Opening the session, Mr. García González stressed that gender equalities were pervasive worldwide, which reflected power imbalances between women and men and had wide-ranging negative effects on individuals and societies. One critical area was enabling equal access to science and technology employment. Women and girls were underrepresented in that sphere and lacked positive role models. “This further prevents their full participation in employment and decent work and hinders their equal access to high-skilled careers, with disproportionate impact on their economic empowerment and long-term economic security,” he said.
In her keynote address, Ms. Bonder focused on gender perspectives in science and technology education and said that women had made historical contributions to that field and continued to have an impact. Much progress had been made, she reported, but great challenges still remained. The world needed a more ambitious approach and a structural change. It was not just about counting how many women had access to science and technology, but about the international community going beyond simply promoting the participation of more women and identifying ways to integrate them into transformed learning environments. There must be renewed criteria to determine how to influence gender and education policies, while fruitful, open discussions were needed among all sectors.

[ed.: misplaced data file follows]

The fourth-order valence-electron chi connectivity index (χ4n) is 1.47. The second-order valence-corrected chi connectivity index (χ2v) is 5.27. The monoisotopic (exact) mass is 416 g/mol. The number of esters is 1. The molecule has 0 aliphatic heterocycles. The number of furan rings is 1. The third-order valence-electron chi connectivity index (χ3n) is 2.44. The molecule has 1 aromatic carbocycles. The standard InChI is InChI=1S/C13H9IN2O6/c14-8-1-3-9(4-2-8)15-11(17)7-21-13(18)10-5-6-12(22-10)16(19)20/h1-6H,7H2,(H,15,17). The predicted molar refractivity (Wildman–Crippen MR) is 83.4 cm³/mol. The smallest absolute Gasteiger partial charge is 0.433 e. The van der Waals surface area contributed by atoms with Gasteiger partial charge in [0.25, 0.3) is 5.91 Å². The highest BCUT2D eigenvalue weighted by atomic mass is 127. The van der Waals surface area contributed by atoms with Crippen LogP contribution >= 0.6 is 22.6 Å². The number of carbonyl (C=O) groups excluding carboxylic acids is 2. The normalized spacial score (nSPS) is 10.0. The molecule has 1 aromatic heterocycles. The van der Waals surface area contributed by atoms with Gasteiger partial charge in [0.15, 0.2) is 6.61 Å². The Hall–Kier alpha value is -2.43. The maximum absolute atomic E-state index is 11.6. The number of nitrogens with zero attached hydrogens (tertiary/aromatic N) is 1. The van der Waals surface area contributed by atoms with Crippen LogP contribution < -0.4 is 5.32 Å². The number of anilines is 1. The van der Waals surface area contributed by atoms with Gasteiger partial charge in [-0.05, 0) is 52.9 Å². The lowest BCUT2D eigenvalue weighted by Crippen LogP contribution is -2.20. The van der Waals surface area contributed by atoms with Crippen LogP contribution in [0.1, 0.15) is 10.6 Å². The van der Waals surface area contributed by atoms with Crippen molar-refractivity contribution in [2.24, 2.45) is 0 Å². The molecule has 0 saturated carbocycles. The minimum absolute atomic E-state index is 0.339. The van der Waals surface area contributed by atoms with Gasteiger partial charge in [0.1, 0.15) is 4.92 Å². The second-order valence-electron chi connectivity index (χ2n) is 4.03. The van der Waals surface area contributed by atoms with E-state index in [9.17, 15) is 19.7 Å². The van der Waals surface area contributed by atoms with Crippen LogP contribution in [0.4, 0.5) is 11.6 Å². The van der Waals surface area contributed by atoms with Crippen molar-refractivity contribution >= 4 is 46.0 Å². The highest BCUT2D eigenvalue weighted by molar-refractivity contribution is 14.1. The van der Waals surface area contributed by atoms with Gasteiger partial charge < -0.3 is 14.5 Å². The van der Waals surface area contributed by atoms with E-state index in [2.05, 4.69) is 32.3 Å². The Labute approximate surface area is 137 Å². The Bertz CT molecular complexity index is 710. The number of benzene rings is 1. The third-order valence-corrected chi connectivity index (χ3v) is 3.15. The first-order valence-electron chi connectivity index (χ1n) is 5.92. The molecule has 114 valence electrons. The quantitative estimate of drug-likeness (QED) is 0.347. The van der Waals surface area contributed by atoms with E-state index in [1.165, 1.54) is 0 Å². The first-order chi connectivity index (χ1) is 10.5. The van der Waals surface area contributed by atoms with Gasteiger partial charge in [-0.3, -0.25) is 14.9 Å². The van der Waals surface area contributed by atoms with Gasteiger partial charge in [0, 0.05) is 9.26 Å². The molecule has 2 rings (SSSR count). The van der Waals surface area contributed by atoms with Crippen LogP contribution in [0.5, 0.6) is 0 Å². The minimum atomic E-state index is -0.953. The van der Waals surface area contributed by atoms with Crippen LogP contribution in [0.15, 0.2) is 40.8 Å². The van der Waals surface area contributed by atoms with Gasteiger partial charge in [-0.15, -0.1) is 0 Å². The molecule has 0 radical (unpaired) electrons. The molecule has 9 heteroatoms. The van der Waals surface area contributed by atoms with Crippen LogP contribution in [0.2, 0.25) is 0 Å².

To define the future of education from a gender perspective, societies must define what they wanted, she said, adding that without a shared vision, it was impossible to craft such reforms. Recent studies were very important to enabling strategic decision-making on future priorities. Science, technology and ethics should be more carefully researched, particularly as they related to ideas such as sustainable development and gender equality. Education was moving towards a new “learning ecology”, meaning that young people today were gathering information from a range of sources, including from tablets, mobile devices and their peers in collaborative learning environments.